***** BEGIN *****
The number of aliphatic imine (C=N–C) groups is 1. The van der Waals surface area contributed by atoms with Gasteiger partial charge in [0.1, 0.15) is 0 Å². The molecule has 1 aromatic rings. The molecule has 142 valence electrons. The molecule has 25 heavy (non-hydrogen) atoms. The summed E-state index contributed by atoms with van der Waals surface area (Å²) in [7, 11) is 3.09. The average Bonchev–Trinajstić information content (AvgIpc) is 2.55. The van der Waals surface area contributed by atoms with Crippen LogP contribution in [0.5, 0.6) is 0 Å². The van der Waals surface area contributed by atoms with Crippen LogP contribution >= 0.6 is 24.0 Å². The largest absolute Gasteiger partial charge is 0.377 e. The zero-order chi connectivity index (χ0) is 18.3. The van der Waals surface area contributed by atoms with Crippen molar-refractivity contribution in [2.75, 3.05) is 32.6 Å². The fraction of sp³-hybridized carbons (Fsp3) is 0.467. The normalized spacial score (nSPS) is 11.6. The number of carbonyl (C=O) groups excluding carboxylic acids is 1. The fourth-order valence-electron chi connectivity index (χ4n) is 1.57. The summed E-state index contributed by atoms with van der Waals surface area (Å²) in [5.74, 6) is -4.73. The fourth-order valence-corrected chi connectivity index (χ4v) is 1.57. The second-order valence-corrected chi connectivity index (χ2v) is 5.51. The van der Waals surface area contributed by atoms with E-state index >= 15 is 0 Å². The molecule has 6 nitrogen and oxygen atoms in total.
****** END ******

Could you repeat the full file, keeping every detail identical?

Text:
The number of aliphatic imine (C=N–C) groups is 1. The van der Waals surface area contributed by atoms with Gasteiger partial charge in [0.1, 0.15) is 0 Å². The molecule has 1 aromatic rings. The molecule has 142 valence electrons. The molecule has 25 heavy (non-hydrogen) atoms. The summed E-state index contributed by atoms with van der Waals surface area (Å²) in [7, 11) is 3.09. The average Bonchev–Trinajstić information content (AvgIpc) is 2.55. The van der Waals surface area contributed by atoms with Crippen LogP contribution in [0.5, 0.6) is 0 Å². The van der Waals surface area contributed by atoms with Crippen LogP contribution >= 0.6 is 24.0 Å². The largest absolute Gasteiger partial charge is 0.377 e. The zero-order chi connectivity index (χ0) is 18.3. The van der Waals surface area contributed by atoms with Crippen molar-refractivity contribution in [2.75, 3.05) is 32.6 Å². The fraction of sp³-hybridized carbons (Fsp3) is 0.467. The normalized spacial score (nSPS) is 11.6. The number of carbonyl (C=O) groups excluding carboxylic acids is 1. The fourth-order valence-electron chi connectivity index (χ4n) is 1.57. The summed E-state index contributed by atoms with van der Waals surface area (Å²) in [5.74, 6) is -4.73. The fourth-order valence-corrected chi connectivity index (χ4v) is 1.57. The second-order valence-corrected chi connectivity index (χ2v) is 5.51. The van der Waals surface area contributed by atoms with E-state index >= 15 is 0 Å². The molecule has 6 nitrogen and oxygen atoms in total.